Nigeria’s Central Bank on Monday weakened the naira marginally, selling dollars at N307 each for the first time on the official interbank market, in what traders say could signal a gradual move to merge its multiple exchange rates.
Nigeria’s convoluted exchange rate system has been used to manage what the central bank described as “frivolous” demand for dollars at the peak of a currency crisis which began two years ago.
The West African country now has at least five exchange rate including the official one which the bank used to mask pressure on the currency. In April it allowed foreign investors to trade the naira at market determined rate, which has weakened the currency to around N360.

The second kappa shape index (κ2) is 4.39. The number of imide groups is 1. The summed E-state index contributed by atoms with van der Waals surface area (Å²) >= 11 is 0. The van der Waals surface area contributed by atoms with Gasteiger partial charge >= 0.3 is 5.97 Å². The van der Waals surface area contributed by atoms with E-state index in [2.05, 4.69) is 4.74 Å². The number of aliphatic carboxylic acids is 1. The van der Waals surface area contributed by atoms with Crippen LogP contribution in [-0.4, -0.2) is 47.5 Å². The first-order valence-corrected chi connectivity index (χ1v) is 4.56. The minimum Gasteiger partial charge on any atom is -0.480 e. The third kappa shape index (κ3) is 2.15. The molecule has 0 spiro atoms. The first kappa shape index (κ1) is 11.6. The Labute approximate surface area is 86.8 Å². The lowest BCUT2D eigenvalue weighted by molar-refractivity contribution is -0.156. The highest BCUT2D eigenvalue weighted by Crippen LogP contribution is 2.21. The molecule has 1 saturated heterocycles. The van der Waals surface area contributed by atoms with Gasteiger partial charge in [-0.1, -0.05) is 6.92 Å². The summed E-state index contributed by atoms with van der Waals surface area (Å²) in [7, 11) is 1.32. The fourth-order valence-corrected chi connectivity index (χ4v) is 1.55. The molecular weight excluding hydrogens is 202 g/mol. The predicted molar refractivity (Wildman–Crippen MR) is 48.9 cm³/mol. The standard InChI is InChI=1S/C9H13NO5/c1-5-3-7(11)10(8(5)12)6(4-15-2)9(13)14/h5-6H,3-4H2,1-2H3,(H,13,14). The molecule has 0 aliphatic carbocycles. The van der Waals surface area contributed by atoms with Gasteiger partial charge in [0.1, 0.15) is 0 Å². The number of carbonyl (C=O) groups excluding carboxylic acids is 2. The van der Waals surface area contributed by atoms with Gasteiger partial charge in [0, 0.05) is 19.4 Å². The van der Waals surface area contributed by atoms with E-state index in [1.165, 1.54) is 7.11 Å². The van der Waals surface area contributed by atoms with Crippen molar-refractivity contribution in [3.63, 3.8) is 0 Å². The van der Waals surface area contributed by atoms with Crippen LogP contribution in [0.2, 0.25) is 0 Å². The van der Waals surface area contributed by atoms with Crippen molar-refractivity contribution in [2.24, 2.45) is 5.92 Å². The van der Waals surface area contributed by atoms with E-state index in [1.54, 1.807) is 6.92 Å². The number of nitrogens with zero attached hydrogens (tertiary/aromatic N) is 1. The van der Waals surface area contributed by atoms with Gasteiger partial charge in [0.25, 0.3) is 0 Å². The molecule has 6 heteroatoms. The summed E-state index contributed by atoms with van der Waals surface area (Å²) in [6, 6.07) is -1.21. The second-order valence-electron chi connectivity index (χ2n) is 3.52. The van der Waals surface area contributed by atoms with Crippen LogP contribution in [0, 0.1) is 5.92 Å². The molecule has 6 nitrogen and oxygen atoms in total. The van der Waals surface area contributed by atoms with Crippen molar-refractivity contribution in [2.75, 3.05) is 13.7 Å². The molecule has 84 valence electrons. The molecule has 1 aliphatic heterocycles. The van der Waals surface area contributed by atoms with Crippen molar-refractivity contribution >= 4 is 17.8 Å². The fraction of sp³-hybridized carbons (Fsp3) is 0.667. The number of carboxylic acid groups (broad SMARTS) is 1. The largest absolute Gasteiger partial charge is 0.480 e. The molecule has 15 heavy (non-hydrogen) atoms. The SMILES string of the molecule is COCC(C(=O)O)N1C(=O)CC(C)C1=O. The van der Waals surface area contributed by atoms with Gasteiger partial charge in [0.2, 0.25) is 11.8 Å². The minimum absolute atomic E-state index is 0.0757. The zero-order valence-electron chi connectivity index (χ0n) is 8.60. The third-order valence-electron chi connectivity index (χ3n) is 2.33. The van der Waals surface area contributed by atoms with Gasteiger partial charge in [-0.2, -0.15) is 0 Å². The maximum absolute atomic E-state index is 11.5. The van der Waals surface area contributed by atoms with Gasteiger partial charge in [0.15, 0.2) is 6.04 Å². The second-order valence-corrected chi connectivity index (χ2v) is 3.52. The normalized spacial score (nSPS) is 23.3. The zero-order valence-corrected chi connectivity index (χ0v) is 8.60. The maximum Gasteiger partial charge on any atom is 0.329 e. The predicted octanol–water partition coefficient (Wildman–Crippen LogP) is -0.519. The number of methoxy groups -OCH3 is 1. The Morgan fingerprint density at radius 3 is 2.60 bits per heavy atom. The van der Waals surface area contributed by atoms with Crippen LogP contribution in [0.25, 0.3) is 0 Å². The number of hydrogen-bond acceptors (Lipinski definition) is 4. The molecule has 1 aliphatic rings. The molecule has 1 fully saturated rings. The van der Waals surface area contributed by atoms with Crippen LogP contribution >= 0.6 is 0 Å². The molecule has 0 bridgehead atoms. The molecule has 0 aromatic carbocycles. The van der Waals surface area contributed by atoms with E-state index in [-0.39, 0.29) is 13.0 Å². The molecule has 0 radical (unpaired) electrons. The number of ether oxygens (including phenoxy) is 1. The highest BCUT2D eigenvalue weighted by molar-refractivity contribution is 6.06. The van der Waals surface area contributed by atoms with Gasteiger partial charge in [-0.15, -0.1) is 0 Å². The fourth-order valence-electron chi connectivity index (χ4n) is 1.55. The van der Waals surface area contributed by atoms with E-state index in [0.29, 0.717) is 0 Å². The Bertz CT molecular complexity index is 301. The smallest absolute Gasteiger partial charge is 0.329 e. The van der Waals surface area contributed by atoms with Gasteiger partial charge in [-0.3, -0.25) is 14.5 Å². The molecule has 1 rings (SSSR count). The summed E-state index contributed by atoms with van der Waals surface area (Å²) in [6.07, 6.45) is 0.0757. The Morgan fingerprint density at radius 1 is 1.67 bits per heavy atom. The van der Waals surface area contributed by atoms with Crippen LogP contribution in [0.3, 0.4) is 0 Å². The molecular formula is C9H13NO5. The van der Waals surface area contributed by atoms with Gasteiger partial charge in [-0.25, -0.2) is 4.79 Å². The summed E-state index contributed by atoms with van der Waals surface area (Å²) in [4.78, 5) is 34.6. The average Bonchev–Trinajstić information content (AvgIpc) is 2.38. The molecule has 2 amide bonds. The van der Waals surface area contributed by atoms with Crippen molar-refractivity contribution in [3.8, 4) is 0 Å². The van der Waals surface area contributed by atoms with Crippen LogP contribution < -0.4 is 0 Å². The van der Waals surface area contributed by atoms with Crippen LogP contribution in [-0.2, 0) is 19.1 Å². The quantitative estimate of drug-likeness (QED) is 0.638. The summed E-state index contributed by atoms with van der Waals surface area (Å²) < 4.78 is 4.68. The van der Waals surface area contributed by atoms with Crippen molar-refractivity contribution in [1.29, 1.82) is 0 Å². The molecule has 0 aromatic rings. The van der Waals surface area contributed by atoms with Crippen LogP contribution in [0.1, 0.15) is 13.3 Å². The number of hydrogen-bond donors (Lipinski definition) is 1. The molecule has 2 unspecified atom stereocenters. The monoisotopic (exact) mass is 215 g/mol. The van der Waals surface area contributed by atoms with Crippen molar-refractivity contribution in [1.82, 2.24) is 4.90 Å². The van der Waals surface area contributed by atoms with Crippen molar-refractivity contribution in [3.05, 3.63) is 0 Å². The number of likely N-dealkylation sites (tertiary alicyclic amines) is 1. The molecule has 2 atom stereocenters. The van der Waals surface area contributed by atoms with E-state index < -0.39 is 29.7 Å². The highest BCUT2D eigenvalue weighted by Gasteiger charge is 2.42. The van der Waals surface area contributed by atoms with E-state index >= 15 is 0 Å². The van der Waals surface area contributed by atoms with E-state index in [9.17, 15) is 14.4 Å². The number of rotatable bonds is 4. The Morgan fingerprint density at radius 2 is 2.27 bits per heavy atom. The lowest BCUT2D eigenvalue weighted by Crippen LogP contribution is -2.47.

The bank has sold $500,000 almost on daily basis on the official spot market since creating several exchange rates to alleviate dollar shortages. However it had sold the currency at rates of between N305 and N306 for months before Monday’s move.
“It’s possible the central bank is working towards a gradual convergence of rates,” one trader told Reuters.
Earlier this month the bank sold dollars at N306 for the second time after maintaining a level of around N305 on the spot market for two months.
Dollar shortages gripped Africa’s biggest economy as crude sales, Nigeria’s mainstay, plunged at the start of an oil price rout in 2014. That triggered a recession last year and frustrated businesses, which had to find dollars on the black market as a result.
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